The 1950 Swiss Grand Prix
The 1950 Swiss Grand Prix was the fourth of the season. The third race of the season was the 1950 Indianapolis 500 which was run under different rules. Although technically part of the 1950 Formula 1 Championship, no F1 cars took part in the race. Consequently, it is being omitted from discussion. As an additional note, I was unable to find footage of this race. However, I will not let that stop me. Rather, it just took quite a bit more reading to make up for not being able to see any race action. A picture really is worth a thousand words sometimes.
The circuit was a lengthy 4.525 miles long. It was a 42 lap race leading to a 190.031 mile
Fangio took pole. The way I am working through the history of Formula One, one race at a time, is finally beginning to give me a hint of the perspective that I had hoped to gain when I undertook the project. At the very least, I am beginning to have a glimpse into the consistency of Fangio’s greatness. Race after race, he has been challenging for both the pole and the victory. Fastest lap in the race, however, went to Nino Farina. But, he was only a half-second quicker in the race.
To digress, one of the aspects of this project/blog that I am most excited about is gaining enough familiarity with the legends of the past to compare there performances with the champions of today. For example, how does Juan Manuel Fangio line up against Michael Schumacher or Sebastian Vettel? It will be interesting to see if my future-self concludes that Fangio deserves a spot among the super-athletes of today. Yet, as it stands, I am far from being ready to opine on the subject. I suppose that I have digressed enough at this point.
Although race footage was not available, race reports suggest that this would have been an interesting race to watch. The record of the lead changes alone hint at an exciting race with a clear beginning, middle, and end:
Fangio (Laps 1-6) → Farina (7-20) → Fangio (21-22) → Fagioli (23) → Farina (24-42)
Ultimately, Farina (Alfa Romeo) would be joined on the podium with Louis Fagioli (Alfa Romeo) in second place and Louis Rosier (Talbot-Lago) in third place. Well, there are only a few other things from this race, that I am aware of, that deserve mention: First, Ascari took the lead off the line, but due to the weakness of his 125Fi, discussed below, but fell behind by the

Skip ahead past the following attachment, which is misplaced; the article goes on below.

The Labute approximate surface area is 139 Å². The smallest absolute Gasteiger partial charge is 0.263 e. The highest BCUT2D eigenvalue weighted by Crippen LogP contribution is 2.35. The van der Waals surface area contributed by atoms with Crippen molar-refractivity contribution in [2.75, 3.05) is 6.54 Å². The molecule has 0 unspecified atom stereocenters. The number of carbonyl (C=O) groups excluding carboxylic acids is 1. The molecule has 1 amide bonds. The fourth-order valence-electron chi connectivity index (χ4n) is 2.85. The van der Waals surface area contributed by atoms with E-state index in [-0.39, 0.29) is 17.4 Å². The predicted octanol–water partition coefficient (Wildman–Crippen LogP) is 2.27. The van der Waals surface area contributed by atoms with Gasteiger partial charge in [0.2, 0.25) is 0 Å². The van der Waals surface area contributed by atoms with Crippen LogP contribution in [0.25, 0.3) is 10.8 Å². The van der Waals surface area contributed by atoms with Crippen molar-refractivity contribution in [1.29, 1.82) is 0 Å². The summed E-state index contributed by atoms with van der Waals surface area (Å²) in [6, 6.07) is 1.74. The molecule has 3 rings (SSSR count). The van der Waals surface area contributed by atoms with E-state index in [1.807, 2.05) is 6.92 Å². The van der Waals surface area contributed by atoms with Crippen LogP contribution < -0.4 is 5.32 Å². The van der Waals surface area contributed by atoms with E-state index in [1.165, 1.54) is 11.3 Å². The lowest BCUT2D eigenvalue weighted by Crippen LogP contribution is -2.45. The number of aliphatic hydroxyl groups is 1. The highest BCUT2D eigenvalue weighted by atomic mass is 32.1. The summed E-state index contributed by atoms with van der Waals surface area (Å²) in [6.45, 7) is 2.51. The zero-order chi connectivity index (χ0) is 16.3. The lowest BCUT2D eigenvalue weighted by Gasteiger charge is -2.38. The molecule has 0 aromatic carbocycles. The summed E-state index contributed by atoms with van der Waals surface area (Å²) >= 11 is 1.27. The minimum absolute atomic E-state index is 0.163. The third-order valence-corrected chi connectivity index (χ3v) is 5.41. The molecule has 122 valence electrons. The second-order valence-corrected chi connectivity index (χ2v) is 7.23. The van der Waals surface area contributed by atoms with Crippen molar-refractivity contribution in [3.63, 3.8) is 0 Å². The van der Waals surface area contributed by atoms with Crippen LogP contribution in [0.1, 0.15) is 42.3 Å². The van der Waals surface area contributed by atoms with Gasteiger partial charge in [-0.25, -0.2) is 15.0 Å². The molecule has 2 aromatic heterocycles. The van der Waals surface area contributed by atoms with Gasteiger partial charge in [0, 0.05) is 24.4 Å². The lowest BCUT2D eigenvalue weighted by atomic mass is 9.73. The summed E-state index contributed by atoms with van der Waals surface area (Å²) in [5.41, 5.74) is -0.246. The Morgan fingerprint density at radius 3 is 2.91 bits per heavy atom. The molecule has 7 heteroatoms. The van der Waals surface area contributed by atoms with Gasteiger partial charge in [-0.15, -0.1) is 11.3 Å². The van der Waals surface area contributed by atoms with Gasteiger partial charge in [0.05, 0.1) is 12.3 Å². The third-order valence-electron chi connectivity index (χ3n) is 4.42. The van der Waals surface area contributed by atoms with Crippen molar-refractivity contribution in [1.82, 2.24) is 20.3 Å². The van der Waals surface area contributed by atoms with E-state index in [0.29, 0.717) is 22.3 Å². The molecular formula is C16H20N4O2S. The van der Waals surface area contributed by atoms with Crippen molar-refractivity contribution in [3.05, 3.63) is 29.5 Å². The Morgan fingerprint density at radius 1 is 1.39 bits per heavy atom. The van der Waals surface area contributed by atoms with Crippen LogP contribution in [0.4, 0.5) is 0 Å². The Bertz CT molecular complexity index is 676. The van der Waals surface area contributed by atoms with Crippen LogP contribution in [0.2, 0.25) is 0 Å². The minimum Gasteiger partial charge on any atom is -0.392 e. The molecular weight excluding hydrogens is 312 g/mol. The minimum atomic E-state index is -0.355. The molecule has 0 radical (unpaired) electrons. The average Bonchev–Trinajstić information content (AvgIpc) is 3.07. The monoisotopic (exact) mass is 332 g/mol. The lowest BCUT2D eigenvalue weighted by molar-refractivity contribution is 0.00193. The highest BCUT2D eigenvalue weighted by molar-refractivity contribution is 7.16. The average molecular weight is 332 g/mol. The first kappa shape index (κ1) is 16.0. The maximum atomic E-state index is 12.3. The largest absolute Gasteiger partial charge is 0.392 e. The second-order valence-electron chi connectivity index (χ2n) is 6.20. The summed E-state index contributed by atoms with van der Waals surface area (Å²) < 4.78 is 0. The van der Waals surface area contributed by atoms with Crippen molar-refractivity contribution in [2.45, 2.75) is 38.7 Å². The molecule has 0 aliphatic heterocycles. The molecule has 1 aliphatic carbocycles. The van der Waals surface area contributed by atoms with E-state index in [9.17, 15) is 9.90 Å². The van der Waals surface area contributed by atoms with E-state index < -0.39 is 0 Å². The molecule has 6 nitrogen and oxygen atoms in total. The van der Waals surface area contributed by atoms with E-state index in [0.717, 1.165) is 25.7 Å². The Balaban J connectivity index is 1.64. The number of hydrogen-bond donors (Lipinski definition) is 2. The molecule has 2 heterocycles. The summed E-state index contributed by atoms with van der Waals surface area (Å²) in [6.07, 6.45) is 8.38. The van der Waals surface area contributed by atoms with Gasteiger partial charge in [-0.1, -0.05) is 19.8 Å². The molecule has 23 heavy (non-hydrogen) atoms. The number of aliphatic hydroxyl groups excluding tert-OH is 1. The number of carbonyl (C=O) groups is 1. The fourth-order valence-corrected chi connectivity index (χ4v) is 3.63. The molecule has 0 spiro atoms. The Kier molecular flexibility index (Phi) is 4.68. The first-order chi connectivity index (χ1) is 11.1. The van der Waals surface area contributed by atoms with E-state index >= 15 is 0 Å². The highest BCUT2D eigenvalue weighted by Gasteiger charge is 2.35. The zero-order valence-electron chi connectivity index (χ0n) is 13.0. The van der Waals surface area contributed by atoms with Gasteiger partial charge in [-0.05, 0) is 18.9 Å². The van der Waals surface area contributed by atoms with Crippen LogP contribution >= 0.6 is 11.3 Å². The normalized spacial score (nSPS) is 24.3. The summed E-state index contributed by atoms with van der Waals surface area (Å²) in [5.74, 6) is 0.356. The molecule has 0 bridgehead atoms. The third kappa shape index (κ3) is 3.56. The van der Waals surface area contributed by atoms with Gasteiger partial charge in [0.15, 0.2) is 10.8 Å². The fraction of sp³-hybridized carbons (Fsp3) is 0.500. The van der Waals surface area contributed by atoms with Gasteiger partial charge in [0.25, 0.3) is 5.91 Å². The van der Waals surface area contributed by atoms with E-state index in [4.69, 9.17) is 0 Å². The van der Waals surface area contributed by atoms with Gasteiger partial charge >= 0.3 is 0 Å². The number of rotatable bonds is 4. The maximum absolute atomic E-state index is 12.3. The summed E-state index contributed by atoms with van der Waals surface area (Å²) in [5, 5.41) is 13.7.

completion of the first lap. He subsequently retired on lap 19. Eugene Martin was seriously injured, although I am not clear on the nature of his injuries. But, this is the my first mention of what should prove be a developing theme of GP Evolved–the unimaginable danger inherent to racing in those days and the courage it must have taken to drive ten/tenths. Third, and finally, just for the sake of tracking his progress, Fangio’s car failed due to an electrical fault, but he was already out of the lead at that point.
The Final Run of the Ferrari 125 F1
The Swiss Grand Prix 0f 1950 was the final race of Ferrari 125 F1, the first Ferrari to race in Formula 1. To be sure, the car was not memorable enough to warrant its own post. It is visually recognizable at an twelve-cylinder supercharged engine. I point out that it is visually recognizable, because fundamentally, these engines–to this day–still resemble our modern car engines (and to some extent F1 engines). The suspension, on the other hand, is much less recognizable when compared to either a modern sports car or any Formula 1 car of the past thirty years. As for the engine, it began life with a single overhead cam but would eventually be upgraded to a dual overhead cam system–a feature which car companies still consider a feature worthy of advertising.
The engine was shared with a road racing version–the Ferrari 125 S (for sport)–which debuted before the 125 F1 was developed. The Colombo designed V12, or at least its basic architecture, would remain in the Ferrari family for generations to come. Although not like the heavy Auto Union cars of the 1930’s, the 125 F1 was neither light and nimble nor powerful enough to maintain the pace of the decade old Alfa Romeo 158’s. And as the rest of Formula’s One’s history will bare out, speed is always relative.
Thanks for checking out my blog. Please enjoy the sound of the first Ferrari F1 Car.